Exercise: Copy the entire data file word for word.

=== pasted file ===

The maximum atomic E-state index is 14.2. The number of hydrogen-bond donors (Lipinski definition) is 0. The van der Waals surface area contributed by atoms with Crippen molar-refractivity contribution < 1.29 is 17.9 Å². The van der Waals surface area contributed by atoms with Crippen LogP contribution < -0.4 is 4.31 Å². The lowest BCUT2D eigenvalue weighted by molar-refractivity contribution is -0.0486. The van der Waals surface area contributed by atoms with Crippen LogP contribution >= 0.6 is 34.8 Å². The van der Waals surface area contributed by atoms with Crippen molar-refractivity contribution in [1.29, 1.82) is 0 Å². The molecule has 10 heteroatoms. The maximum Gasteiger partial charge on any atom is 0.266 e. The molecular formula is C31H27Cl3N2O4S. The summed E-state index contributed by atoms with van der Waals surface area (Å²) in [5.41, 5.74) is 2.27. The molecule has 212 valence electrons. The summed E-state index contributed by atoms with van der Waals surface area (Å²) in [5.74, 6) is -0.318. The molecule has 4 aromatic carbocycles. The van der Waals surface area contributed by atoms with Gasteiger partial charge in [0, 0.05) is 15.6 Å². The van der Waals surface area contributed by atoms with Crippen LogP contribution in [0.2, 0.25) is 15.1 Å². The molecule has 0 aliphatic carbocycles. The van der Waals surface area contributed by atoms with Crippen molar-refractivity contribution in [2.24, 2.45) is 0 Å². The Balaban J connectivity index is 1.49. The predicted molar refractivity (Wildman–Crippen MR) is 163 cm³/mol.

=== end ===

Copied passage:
The maximum atomic E-state index is 14.2. The number of hydrogen-bond donors (Lipinski definition) is 0. The van der Waals surface area contributed by atoms with Crippen molar-refractivity contribution < 1.29 is 17.9 Å². The van der Waals surface area contributed by atoms with Crippen LogP contribution < -0.4 is 4.31 Å². The lowest BCUT2D eigenvalue weighted by molar-refractivity contribution is -0.0486. The van der Waals surface area contributed by atoms with Crippen LogP contribution >= 0.6 is 34.8 Å². The van der Waals surface area contributed by atoms with Crippen molar-refractivity contribution in [1.29, 1.82) is 0 Å². The molecule has 10 heteroatoms. The maximum Gasteiger partial charge on any atom is 0.266 e. The molecular formula is C31H27Cl3N2O4S. The summed E-state index contributed by atoms with van der Waals surface area (Å²) in [5.41, 5.74) is 2.27. The molecule has 212 valence electrons. The summed E-state index contributed by atoms with van der Waals surface area (Å²) in [5.74, 6) is -0.318. The molecule has 4 aromatic carbocycles. The van der Waals surface area contributed by atoms with Gasteiger partial charge in [0, 0.05) is 15.6 Å². The van der Waals surface area contributed by atoms with Crippen LogP contribution in [0.2, 0.25) is 15.1 Å². The molecule has 0 aliphatic carbocycles. The van der Waals surface area contributed by atoms with Crippen molar-refractivity contribution in [2.24, 2.45) is 0 Å². The Balaban J connectivity index is 1.49. The predicted molar refractivity (Wildman–Crippen MR) is 163 cm³/mol.